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Proceedings Article

Multivariate curve resolution for hyperspectral image analysis: applications to microarray technology

[+] Author Affiliations
David M. Haaland, Jerilyn A. Timlin, Michael B. Sinclair, Mark H. Van Benthem

Sandia National Labs. (USA)

M. Juanita Martinez, Anthony D. Aragon, Margaret Werner-Washburne

Univ. of New Mexico (USA)

Proc. SPIE 4959, Spectral Imaging: Instrumentation, Applications, and Analysis II, 55 (July 1, 2003); doi:10.1117/12.477945
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From Conference Volume 4959

  • Spectral Imaging: Instrumentation, Applications, and Analysis II
  • Richard M. Levenson; Gregory H. Bearman; Anita Mahadevan-Jansen
  • San Jose, CA | January 25, 2003

abstract

Multivariate curve resolution (MCR) using constrained alternating least squares algorithms represents a powerful analysis capability for a quantitative analysis of hyperspectral image data. We will demonstrate the application of MCR using data from a new hyperspectral fluorescence imaging microarray scanner for monitoring gene expression in cells from thousands of genes on the array. The new scanner collects the entire fluorescence spectrum from each pixel of the scanned microarray. Application of MCR with nonnegativity and equality constraints reveals several sources of undesired fluorescence that emit in the same wavelength range as the reporter fluorphores. MCR analysis of the hyperspectral images confirms that one of the sources of fluorescence is due to contaminant fluorescence under the printed DNA spots that is spot localized. Thus, traditional background subtraction methods used with data collected from the current commercial microarray scanners will lead to errors in determining the relative expression of low-expressed genes. With the new scanner and MCR analysis, we generate relative concentration maps of the background, impurity, and fluroescent labels over the entire image. Since the concentration maps of the fluorescent labels are relativly uaffected by the presence of background and impurity emissions, the accuracy and useful dynamic range of the gene expression data are both greatly improved over those obtained by commercial microarray scanners.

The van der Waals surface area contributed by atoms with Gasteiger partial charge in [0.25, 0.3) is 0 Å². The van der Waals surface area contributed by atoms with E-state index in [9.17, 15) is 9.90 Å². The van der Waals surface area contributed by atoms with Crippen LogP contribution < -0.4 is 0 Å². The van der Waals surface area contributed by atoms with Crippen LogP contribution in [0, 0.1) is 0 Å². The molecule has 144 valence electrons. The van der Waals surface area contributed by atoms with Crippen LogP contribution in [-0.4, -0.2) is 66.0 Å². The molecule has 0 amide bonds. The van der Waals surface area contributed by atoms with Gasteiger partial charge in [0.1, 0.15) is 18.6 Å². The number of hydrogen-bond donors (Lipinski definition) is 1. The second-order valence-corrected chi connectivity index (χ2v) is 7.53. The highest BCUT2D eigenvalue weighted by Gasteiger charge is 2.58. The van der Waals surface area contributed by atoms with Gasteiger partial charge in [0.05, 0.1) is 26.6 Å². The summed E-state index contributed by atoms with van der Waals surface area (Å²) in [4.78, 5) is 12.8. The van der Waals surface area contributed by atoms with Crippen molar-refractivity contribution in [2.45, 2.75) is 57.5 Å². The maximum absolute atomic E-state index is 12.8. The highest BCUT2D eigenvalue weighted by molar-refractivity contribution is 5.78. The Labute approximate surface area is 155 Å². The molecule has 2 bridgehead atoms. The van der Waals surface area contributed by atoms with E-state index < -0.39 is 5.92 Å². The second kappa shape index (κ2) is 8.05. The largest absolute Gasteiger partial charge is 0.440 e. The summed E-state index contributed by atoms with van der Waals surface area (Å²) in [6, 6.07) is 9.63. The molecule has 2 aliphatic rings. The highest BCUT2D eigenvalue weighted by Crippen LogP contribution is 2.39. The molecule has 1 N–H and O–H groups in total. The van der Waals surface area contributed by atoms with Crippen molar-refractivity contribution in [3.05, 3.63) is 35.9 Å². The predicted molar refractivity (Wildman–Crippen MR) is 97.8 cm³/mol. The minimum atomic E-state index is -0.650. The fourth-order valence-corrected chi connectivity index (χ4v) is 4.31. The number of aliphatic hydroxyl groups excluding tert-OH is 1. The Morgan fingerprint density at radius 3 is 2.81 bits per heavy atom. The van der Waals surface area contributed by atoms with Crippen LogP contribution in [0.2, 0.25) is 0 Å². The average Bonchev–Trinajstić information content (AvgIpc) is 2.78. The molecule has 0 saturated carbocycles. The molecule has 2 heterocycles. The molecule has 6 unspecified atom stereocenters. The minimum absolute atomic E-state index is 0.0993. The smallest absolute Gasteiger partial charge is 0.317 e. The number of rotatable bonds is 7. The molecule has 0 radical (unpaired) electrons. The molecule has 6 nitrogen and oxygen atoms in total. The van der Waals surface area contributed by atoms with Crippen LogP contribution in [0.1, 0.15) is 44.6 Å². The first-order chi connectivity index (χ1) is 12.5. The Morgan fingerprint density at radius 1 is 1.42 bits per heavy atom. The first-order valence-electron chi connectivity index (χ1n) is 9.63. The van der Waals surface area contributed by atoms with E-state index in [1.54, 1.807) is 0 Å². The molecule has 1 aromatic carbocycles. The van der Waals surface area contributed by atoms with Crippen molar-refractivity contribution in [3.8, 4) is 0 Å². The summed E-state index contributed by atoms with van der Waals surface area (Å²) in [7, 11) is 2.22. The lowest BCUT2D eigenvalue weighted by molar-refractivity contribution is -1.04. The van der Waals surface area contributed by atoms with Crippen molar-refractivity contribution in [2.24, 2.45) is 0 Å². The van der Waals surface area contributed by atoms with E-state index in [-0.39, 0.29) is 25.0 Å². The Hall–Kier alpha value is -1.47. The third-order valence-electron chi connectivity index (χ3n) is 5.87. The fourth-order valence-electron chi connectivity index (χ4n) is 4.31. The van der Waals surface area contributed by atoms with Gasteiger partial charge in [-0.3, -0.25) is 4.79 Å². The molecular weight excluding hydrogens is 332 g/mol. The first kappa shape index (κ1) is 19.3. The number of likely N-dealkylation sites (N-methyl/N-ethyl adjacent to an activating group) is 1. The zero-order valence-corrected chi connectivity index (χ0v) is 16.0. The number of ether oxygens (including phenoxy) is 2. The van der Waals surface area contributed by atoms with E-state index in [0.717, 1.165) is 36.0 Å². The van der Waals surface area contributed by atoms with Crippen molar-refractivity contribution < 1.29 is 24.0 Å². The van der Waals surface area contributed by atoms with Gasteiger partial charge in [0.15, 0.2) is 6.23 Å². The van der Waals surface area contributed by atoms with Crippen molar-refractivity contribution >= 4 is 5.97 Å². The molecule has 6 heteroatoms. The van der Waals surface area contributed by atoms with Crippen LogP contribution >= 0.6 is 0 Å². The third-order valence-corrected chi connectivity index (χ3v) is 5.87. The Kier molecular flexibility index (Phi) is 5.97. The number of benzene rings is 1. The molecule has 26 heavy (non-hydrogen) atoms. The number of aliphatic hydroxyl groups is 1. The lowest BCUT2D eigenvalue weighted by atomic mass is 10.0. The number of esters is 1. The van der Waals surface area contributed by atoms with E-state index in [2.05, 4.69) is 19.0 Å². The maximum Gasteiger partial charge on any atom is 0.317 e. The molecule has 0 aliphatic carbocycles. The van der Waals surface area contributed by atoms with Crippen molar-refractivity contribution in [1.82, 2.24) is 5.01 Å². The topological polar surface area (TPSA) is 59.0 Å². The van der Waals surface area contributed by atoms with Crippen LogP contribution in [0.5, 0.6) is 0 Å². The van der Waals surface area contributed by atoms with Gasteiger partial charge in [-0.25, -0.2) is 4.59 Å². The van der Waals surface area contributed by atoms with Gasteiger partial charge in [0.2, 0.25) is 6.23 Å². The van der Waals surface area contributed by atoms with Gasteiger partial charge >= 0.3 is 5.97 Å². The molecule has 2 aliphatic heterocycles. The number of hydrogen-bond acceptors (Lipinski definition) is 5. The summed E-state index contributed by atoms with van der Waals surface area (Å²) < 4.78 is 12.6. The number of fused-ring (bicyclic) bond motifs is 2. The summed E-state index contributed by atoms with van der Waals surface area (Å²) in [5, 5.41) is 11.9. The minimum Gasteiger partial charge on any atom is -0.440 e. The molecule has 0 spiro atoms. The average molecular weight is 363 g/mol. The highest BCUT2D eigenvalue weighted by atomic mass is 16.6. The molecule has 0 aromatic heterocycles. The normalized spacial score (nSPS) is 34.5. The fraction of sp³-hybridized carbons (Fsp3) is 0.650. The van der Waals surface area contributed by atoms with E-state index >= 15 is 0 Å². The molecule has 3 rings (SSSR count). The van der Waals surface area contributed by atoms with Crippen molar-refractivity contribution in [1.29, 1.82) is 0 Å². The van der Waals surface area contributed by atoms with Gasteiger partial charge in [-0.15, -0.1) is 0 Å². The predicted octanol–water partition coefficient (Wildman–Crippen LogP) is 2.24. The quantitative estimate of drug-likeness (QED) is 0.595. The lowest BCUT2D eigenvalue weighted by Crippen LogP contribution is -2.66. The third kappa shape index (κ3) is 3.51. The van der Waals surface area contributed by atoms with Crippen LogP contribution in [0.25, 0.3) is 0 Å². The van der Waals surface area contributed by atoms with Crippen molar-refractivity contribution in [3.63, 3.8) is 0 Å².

© (2003) COPYRIGHT SPIE--The International Society for Optical Engineering. Downloading of the abstract is permitted for personal use only.
Citation

David M. Haaland ; Jerilyn A. Timlin ; Michael B. Sinclair ; Mark H. Van Benthem ; M. Juanita Martinez, et al.
"Multivariate curve resolution for hyperspectral image analysis: applications to microarray technology", Proc. SPIE 4959, Spectral Imaging: Instrumentation, Applications, and Analysis II, 55 (July 1, 2003); doi:10.1117/12.477945; http://dx.doi.org/10.1117/12.477945


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